When you’re programming and your code does not trigger, pay attention to errors:
Me, with 4 more Senior BackEnd Engineers wrote the new e-Commerce for a multinational.
The old legacy Software evolved into a different code for every country, making it impossible to be maintained.
The new Software we created used inheritance to use the same base code for each country and overloaded only the specific different behavior of every country, like for the payment methods, for example Brazil supporting “parcelados” or Germany with specific payment players.
We rewrote the old procedural PHP BackEnd into modern PHP, with OOP and our own Framework but we had to keep the transactional code in existing MySQL Procedures, so the logic was split. There was a Front End Team consuming our JSONs. Basically all the Front End code was cached in Akamai and pages were rendered accordingly to the JSONs served from out BackEnd.
It was a huge success.
This e-Commerce site had Campaigns that started at a certain time, so the amount of traffic that would come at the same time would be challenging.
The project was working very well, and after some time the original Team was split into different projects in the company and a Team for maintenance and evolutives was hired.
At certain point they started to encounter duplicate transactions, and nobody was able to solve the mystery.
I’m specialized into fixing impossible problems. They used to send me to Impossible Missions, and I am famous for solving impossible problems easily.
So I started the task with a SRE approach.
The System had many components and layers. The problem could be in many places.
I had in my arsenal of tools, Software like mysqldebugger with which I found an unnoticed bug in decimals calculation in the past surprising everybody.
Previous Engineers involved believed the problem was in the Database side. They were having difficulties to identify the issue by the random nature of the repetitions.
Some times the order lines were duplicated, and other times were the payments, which means charging twice to the customer.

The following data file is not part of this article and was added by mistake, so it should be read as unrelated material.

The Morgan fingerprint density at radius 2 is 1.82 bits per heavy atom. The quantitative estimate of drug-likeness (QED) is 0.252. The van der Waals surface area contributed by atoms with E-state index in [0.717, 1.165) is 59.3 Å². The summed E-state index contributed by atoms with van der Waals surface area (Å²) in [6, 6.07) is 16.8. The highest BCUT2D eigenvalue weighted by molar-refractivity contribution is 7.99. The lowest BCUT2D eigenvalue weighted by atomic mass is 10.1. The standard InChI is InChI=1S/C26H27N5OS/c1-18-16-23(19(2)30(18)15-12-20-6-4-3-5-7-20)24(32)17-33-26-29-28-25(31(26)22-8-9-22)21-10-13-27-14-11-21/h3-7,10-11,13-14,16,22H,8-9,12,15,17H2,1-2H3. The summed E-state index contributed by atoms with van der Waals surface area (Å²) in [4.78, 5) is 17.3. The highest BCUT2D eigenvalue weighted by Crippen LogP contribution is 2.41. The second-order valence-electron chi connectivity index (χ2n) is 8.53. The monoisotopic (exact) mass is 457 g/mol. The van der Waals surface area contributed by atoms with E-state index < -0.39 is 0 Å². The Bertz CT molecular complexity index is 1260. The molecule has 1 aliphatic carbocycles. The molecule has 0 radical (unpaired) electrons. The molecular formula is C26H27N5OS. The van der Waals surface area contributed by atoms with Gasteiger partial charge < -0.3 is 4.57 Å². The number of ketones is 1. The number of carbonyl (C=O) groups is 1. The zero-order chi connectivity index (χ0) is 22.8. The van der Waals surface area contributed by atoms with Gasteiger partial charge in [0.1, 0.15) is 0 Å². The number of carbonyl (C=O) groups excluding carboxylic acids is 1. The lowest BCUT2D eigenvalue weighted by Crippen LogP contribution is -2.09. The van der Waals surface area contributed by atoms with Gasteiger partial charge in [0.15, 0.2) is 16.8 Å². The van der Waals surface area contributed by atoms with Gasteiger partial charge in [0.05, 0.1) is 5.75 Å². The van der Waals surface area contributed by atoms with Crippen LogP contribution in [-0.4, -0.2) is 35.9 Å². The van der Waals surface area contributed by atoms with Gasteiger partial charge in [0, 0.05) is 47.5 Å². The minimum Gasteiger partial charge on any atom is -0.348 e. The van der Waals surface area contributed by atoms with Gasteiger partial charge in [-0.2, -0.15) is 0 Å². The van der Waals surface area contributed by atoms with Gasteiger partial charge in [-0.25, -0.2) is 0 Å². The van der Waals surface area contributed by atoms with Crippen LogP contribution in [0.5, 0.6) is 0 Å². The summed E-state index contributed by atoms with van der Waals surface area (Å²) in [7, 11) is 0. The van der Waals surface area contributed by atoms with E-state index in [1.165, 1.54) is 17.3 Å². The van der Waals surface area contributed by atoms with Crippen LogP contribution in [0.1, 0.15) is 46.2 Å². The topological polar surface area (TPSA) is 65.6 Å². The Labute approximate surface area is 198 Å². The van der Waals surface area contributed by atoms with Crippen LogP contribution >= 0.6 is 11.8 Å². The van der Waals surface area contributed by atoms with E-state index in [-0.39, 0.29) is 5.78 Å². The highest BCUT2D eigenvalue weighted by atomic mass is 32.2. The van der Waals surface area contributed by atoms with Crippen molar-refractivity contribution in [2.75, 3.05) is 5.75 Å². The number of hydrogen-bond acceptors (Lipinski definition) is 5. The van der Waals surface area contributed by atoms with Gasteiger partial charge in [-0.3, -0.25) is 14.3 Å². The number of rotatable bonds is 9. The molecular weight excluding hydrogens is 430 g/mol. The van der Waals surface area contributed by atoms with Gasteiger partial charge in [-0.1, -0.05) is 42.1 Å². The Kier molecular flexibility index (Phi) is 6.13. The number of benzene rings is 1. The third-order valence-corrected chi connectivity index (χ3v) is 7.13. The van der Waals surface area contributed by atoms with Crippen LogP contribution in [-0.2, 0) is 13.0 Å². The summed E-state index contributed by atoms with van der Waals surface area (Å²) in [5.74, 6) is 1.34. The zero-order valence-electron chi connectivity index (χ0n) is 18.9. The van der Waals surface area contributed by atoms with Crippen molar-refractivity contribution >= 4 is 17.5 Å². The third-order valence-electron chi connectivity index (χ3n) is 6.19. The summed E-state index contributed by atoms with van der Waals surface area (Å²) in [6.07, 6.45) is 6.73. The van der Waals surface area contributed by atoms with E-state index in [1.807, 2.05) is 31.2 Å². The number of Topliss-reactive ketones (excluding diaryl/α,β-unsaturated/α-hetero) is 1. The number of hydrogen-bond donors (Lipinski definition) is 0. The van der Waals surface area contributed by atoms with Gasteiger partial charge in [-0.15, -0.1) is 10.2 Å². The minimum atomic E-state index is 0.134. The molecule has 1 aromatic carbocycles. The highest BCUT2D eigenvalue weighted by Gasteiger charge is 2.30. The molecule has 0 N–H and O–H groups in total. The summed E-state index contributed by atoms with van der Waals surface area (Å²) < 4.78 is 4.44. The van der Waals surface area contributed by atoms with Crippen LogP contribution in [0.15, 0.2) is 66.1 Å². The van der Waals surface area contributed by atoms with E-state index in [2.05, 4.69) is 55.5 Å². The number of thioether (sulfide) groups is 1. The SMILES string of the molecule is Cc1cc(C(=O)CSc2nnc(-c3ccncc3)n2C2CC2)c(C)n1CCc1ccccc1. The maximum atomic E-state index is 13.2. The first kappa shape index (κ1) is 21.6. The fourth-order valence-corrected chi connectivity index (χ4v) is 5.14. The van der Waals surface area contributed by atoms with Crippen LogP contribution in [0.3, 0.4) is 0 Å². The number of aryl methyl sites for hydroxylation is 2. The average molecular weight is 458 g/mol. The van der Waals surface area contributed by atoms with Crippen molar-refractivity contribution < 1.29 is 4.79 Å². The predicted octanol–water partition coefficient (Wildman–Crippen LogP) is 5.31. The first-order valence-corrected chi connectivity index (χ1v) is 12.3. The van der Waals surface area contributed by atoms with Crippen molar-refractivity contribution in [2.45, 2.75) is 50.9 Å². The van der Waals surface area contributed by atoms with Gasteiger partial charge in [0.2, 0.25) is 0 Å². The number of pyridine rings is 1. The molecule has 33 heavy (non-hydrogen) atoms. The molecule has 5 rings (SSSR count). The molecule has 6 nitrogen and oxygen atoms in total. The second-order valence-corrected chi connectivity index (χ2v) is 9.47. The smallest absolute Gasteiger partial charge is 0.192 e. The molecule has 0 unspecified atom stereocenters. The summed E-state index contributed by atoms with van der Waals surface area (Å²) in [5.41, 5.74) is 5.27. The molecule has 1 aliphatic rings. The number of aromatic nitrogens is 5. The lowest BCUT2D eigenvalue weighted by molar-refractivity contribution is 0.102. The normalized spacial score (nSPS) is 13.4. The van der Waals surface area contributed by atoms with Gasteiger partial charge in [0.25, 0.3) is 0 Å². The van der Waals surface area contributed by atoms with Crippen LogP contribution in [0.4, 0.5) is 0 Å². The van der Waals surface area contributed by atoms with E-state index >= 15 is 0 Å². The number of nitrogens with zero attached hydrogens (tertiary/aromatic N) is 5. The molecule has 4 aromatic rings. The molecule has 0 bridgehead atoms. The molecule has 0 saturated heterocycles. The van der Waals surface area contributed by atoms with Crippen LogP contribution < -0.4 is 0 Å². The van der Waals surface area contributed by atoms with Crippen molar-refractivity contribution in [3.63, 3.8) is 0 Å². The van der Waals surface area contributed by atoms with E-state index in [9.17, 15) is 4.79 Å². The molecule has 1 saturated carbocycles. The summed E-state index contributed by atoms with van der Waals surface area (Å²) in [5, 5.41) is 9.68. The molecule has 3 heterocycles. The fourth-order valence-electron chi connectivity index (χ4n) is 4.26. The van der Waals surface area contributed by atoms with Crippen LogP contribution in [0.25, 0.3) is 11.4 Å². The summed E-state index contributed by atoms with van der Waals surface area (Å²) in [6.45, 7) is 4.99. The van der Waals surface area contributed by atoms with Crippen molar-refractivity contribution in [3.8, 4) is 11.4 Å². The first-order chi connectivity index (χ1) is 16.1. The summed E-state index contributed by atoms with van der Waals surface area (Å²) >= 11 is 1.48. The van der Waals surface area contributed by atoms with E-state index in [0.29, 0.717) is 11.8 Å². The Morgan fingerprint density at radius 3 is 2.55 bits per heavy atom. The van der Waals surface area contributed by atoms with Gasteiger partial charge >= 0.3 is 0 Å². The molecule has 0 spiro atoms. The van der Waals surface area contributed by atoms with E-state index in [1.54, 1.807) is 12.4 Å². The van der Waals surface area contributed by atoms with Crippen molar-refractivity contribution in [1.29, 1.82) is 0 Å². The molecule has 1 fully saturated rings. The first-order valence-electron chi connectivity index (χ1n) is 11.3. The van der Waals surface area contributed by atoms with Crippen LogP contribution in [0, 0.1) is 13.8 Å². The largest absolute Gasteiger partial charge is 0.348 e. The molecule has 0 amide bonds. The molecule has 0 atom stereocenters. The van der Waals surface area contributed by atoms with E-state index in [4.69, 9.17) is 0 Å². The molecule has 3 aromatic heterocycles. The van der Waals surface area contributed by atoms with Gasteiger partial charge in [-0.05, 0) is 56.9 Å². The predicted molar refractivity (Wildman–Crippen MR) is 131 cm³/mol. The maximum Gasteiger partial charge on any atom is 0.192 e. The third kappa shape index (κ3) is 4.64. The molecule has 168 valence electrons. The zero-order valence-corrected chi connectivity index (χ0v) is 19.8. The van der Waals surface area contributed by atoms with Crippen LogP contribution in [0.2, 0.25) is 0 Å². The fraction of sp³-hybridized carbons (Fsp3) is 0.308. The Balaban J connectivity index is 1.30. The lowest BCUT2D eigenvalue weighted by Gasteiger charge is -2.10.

Redis Cluster could also play a part on this, as storing the session information and the basket.
But I had to follow the logic sequence of steps.
If transactions from customer were duplicated that mean that in first term those requests have arrived to the System. So that was a good point of start.
With a list of duplicated operations, I checked the Webservers logs.
That was a bit tricky as the Webserver was recording the Ip of the Load Balancer, not the ip of the customer. But we were tracking the sessionid so with that I could track and user request history. A good thing was also that we were using cookies to stick the user to the same Webserver node. That has pros and cons, but in this case I didn’t have to worry about the logs combined of all the Webservers, I could just identify a transaction in one node, and stick into that node’s log.
I was working with SSH and Bash, no log aggregators existing today were available at that time.
So when I started to catch web logs and grep a bit an smile was drawn into my face. :)
There were no transactions repeated by a bad behavior on MySQL Masters, or by BackEnd problems. Actually the HTTP requests were performed twice.
And the explanation to that was much more simple.
When I explained it they were really surprised, but then they started to worry about how they could fix that.
Well, there are many ways, like using an UUID in each request and do not accepting two concurrents, but I came with something that we could deploy super fast.
That case was very funny for me, because it was not necessary to go crazy inspecting the different layers of the system. The problem was detected simply with HTTP logs. :)
People often forget to follow the logic steps while many problems are much more simple.
As a curious note, I still see people double clicking on links and buttons on the Web, and some Software not handling it. :)
Several motivations discourage to use GET to pass information as parameters via Url.
The first is security reasons. Proxies keep results saved and could keep confidential info, and even serve to another user. Browsers keep history as well and cache.
The second is practical: limitations on the amount of bytes that could be sent via GET. Limits of servers use to be small.
The third is funny, because a single # character could break the thing. If you send to the server a request like: http://blog.carlesmateo.com/#2013/02/22/cloud-must/ the browser will send only to the server the http://blog.carlesmateo.com/ part. The #2013/02/22/cloud-must/ is considered to be information that is the browser that has to process.
Even if you encode the character # as %23, that will be sent by the browser to the server correctly and understood by the server as #, in the long run many problems will come from this.
And imagine problems you could have with other characters: + decoded to space. % decoded when the user was trying to send a common percentage, and in unicode.
There are many more reasons to avoid sending data through GET calls. Use POST instead.